• Sometimes systemic change critiques come from a Marxist perspective that assumes Marxist revolution will produce a utopia, whereas empirically such revolution has been responsible for impoverishing billions of people, mass killing, the Cold War, (with risk of nuclear war) and increased tensions between China and democracies, creating large object-level disagreements with many EAs who want to accurately forecast the results of political action
  • Nonetheless, my view is that historical data do show that the most efficient political/advocacy spending, particularly aiming at candidates and issues selected with an eye to global poverty or the long term, does have higher returns than GiveWell top charities (even ignoring nonhumans and future generations or future technologies); one can connect the systemic change critique as a position in intramural debates among EAs about the degree to which one should focus on highly linear, giving as consumption, type interventions
    • E.g. I would rather see $1000 go to something like the Center for Global Development, Target Malaria's gene drive effort, or the Swiss effective foreign aid ballot initiative than the Against Malaria Foundation
    • I do think it is true that well-targeted electoral politics spending has higher returns than AMF, because of the impacts of elections on things such as science, foreign aid, great power war, AI policy, etc, provided that one actually directs one's efforts based on the neglected considerations
  • EAs who are willing to consider riskier and less linear interventions are mostly already pursuing fairly dramatic systemic change, in areas with budgets that are small relative to political spending (unlike foreign aid),
    • Global catastrophic risks work is focused on research and advocacy to shift the direction of society as a whole on critical issues, and the collapse of human civilization or its replacement by an undesirable successor would certainly be a systemic change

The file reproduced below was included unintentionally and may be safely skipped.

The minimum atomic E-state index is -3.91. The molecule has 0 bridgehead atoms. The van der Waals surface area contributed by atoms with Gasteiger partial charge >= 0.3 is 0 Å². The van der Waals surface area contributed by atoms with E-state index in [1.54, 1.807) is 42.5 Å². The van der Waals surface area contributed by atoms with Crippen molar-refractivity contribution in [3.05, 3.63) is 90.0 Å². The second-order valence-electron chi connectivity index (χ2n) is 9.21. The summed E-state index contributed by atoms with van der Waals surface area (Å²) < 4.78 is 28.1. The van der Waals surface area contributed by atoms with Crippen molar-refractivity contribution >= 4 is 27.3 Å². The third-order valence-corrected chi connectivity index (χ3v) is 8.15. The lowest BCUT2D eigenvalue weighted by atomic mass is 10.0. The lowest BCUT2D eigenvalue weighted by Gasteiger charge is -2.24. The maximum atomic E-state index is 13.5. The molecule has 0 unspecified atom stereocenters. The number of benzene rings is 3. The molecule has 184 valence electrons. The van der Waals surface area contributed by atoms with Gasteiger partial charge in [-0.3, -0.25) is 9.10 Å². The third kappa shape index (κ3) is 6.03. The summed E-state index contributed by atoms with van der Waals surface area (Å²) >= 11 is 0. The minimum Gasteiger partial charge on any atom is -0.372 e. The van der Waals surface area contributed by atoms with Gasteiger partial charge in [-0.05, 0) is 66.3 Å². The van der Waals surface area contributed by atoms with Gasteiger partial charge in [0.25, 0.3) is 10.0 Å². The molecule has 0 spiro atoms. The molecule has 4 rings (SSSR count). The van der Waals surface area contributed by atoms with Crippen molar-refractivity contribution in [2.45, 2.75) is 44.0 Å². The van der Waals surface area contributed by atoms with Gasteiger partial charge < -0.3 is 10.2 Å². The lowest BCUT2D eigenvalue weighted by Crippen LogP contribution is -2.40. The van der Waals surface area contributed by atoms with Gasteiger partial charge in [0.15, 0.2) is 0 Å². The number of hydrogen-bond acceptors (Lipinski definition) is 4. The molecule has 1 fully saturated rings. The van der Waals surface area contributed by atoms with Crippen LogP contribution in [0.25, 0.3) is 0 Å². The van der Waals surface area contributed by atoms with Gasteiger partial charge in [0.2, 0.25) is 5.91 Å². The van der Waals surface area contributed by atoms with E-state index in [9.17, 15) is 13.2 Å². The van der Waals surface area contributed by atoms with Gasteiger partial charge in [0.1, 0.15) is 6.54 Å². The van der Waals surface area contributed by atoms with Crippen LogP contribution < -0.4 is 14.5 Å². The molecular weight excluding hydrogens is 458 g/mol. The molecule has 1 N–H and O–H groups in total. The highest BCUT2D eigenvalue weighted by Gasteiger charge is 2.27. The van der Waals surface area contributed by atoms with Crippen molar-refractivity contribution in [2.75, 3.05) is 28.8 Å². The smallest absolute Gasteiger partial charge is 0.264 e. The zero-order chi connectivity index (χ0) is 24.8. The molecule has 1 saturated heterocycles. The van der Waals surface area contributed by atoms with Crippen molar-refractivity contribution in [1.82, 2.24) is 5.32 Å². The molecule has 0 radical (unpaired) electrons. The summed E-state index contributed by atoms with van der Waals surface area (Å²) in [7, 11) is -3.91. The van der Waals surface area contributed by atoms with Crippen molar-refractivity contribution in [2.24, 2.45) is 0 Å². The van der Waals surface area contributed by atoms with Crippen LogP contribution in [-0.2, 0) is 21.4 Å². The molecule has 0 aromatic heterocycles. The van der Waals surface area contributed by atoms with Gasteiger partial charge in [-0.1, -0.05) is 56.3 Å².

• As mentioned previously, short-term animal EA work is overwhelmingly focused on systemic changes, through changing norms and laws, or producing technologies that would replace and eliminate the factory farming system
    • A number of EA global poverty focused donors do give to organizations like CGD, meta interventions to grow the EA movement (which can eventually be cashed in for larger systemic change), and groups like GiveWell or the Poverty Action Lab
      • Although there is a relative gap in longtermist and high-risk global poverty work compared to other cause areas, that does make sense in terms of ceiling effects, arguments for the importance of trajectory changes from a longtermist perspective, and the role of GiveWell as a respected charity evaluator providing a service lacking for other areas
    • Issue-specific focus in advocacy makes sense for these areas given the view that they are much more important than the average issue and with very low spending
  • As funding expands in focused EA priority issues, eventually diminishing returns there will equalize with returns for broader political spending, and activity in the latter area could increase enormously: since broad political impact per dollar is flatter over a large range political spending should either be a very small or very large portion of EA activity
    • Essentially, the cost per vote achieved through things like campaign spending is currently set by the broader political culture and has the capacity to absorb billions of dollars at similar cost-effectiveness to the current level, so it should either be the case that EA funds very little of it or enormous amounts of it
      • There is a complication in that close elections or other opportunities can vary the effectiveness of political spending over time, which would suggest saving most funds for those
    • The considerations are similar to GiveDirectly: since cash transfers could absorb all EA funds many times over at similar cost-effectiveness (with continued rapid scaling), it should take in either very little or almost all EA funding; in a forced choice it should either be the case that most funding goes to cash transfers, whereas for other interventions with diminishing returns on the relevant scale as mixed portfolio will yield more impact